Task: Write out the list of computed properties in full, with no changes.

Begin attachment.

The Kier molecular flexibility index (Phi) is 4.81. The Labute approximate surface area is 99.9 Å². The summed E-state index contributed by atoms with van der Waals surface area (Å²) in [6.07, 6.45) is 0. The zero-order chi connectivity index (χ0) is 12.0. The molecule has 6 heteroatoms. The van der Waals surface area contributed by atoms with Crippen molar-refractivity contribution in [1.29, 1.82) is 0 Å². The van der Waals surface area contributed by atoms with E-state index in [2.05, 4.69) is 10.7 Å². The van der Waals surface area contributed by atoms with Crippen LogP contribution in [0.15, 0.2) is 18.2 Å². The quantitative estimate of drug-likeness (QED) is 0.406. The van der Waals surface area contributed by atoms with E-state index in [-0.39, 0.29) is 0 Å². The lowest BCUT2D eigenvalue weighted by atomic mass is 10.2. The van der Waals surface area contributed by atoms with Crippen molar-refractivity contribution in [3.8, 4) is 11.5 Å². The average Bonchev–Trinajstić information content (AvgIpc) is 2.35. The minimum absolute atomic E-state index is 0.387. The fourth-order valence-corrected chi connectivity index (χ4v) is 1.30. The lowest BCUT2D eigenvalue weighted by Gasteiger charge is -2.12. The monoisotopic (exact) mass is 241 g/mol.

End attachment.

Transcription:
The Kier molecular flexibility index (Phi) is 4.81. The Labute approximate surface area is 99.9 Å². The summed E-state index contributed by atoms with van der Waals surface area (Å²) in [6.07, 6.45) is 0. The zero-order chi connectivity index (χ0) is 12.0. The molecule has 6 heteroatoms. The van der Waals surface area contributed by atoms with Crippen molar-refractivity contribution in [1.29, 1.82) is 0 Å². The van der Waals surface area contributed by atoms with E-state index in [2.05, 4.69) is 10.7 Å². The van der Waals surface area contributed by atoms with Crippen LogP contribution in [0.15, 0.2) is 18.2 Å². The quantitative estimate of drug-likeness (QED) is 0.406. The van der Waals surface area contributed by atoms with E-state index in [-0.39, 0.29) is 0 Å². The lowest BCUT2D eigenvalue weighted by atomic mass is 10.2. The van der Waals surface area contributed by atoms with Crippen molar-refractivity contribution in [3.8, 4) is 11.5 Å². The average Bonchev–Trinajstić information content (AvgIpc) is 2.35. The minimum absolute atomic E-state index is 0.387. The fourth-order valence-corrected chi connectivity index (χ4v) is 1.30. The lowest BCUT2D eigenvalue weighted by Gasteiger charge is -2.12. The monoisotopic (exact) mass is 241 g/mol.